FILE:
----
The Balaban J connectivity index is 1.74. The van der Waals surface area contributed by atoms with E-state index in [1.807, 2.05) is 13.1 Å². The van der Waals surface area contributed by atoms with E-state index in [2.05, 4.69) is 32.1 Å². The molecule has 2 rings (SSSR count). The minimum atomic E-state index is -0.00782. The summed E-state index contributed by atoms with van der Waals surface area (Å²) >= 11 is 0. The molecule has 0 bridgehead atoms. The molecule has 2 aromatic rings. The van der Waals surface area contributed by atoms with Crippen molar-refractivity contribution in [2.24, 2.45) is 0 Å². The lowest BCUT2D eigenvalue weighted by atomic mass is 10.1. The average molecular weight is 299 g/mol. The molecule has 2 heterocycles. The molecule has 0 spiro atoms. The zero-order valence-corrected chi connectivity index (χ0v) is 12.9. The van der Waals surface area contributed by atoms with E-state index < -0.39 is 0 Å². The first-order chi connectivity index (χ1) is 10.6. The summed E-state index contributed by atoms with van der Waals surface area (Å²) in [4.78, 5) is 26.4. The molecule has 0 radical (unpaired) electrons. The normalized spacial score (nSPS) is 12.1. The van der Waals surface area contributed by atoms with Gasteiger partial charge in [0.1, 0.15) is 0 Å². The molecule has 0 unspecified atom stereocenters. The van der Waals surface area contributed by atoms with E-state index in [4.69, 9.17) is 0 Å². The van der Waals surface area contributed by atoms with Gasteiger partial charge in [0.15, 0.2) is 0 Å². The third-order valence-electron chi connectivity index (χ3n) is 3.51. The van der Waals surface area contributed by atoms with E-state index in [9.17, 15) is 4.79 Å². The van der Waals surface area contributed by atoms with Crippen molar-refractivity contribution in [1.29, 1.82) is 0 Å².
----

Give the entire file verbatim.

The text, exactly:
The Balaban J connectivity index is 1.74. The van der Waals surface area contributed by atoms with E-state index in [1.807, 2.05) is 13.1 Å². The van der Waals surface area contributed by atoms with E-state index in [2.05, 4.69) is 32.1 Å². The molecule has 2 rings (SSSR count). The minimum atomic E-state index is -0.00782. The summed E-state index contributed by atoms with van der Waals surface area (Å²) >= 11 is 0. The molecule has 0 bridgehead atoms. The molecule has 2 aromatic rings. The van der Waals surface area contributed by atoms with Crippen molar-refractivity contribution in [2.24, 2.45) is 0 Å². The lowest BCUT2D eigenvalue weighted by atomic mass is 10.1. The average molecular weight is 299 g/mol. The molecule has 2 heterocycles. The molecule has 0 spiro atoms. The zero-order valence-corrected chi connectivity index (χ0v) is 12.9. The van der Waals surface area contributed by atoms with E-state index < -0.39 is 0 Å². The first-order chi connectivity index (χ1) is 10.6. The summed E-state index contributed by atoms with van der Waals surface area (Å²) in [4.78, 5) is 26.4. The molecule has 0 radical (unpaired) electrons. The normalized spacial score (nSPS) is 12.1. The van der Waals surface area contributed by atoms with Gasteiger partial charge in [0.1, 0.15) is 0 Å². The molecule has 0 unspecified atom stereocenters. The van der Waals surface area contributed by atoms with E-state index in [4.69, 9.17) is 0 Å². The van der Waals surface area contributed by atoms with Gasteiger partial charge in [0.15, 0.2) is 0 Å². The third-order valence-electron chi connectivity index (χ3n) is 3.51. The van der Waals surface area contributed by atoms with E-state index in [9.17, 15) is 4.79 Å². The van der Waals surface area contributed by atoms with Crippen molar-refractivity contribution in [1.29, 1.82) is 0 Å².